“Bitcoin… is a different beast!” PlanB summarized, describing Amazon’s position on the chart as “much closer to normal.”

Amazon’s share price appeared to shake off revelations involving Saudi Arabia allegedly hacking CEO Jeff Bezos this week. Both $AMZN and BTC nonetheless fell over the past seven days, with the latter potentially reacting to uncertainty stemming from China.

Bitcoin risk-return vs. major investments

Bitcoin risk-return vs. major investments. Source: PlanB/ Twitter

A volatile winning bet

The impressive contrast comes days after Cointelegraph reported on Bitcoin’s risk-adjusted returns outperforming every major investment offering based on a four-year investment.

Then, PlanB appeared to hint that four-year periods — the time between each reduction in the new Bitcoin supply — could continue to boost performance. 

Further, cryptographer Nick Szabo added, the susceptibility of traditional instruments to react to government and central bank meddling in currency markets meant Bitcoin was a natural fit for long-term, or low-time preference, investors.

PlanB’s price model, stock-to-flow, has correctly called much of Bitcoin’s historical behavior and continues to forecast a level of $100,000 for BTC/USD in 2021.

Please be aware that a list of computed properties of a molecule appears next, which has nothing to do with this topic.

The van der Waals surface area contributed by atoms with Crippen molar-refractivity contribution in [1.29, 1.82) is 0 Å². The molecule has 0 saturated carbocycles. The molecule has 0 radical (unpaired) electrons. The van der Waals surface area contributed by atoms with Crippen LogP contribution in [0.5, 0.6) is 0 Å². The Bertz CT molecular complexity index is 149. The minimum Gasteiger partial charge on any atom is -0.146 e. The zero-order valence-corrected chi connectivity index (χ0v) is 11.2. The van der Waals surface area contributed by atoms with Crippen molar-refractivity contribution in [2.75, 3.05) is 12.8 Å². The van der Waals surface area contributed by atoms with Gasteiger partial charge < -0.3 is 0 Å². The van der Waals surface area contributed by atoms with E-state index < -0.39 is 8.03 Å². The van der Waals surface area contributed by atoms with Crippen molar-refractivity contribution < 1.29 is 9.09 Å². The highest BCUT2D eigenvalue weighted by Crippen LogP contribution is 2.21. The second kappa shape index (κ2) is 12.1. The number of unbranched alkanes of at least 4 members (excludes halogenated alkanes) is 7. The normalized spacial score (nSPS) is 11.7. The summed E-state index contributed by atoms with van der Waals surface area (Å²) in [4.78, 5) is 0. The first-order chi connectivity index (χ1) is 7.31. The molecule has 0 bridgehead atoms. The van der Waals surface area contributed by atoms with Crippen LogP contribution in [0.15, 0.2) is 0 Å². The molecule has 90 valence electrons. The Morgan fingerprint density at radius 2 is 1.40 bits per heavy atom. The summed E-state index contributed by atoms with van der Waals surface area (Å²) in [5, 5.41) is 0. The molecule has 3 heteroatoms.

At current levels, markets continue to conform to stock-to-flow, at $8,300 trading just below its suggested range. Before the next halving in May, $8,300 is, in fact, the average price the model says Bitcoin will trade at before moving significantly higher.

‘Nothing Special’ — Bitcoin Slumps 6% on Coronavirus, Chinese New Year

‘Nothing Special’ — Bitcoin Slumps 6% on Coronavirus, Chinese New Year

A double whammy of uncertainty in stocks and a New Year sell-off could be at the heart of BTC/USD erasing gains last week, analysts say.

Bitcoin (BTC) has shed 6% in a week thanks mainly to Chinese New Year and uncertainty over coronavirus, commentators are suggesting.

Analyzing Bitcoin price data along with Chinese stocks’ performance on Jan. 24, social media resource Light said a slump in performance had spread to cryptocurrency.

Cryptocurrency market daily overview

Cryptocurrency market daily overview. Source: Coin360

Stocks correlation shows Bitcoin’s “global stage”

Over the past several days, it notes, Bitcoin has in fact broadly correlated with stocks. Such behavior is reminiscent of what many perceived as a reaction to another global event — the Iran crisis — earlier this month.

“China coronavirus-driven risk-off blanketing Chinese equities… and Bitcoin. Iran correlation, now Chinese equities,” Light commented.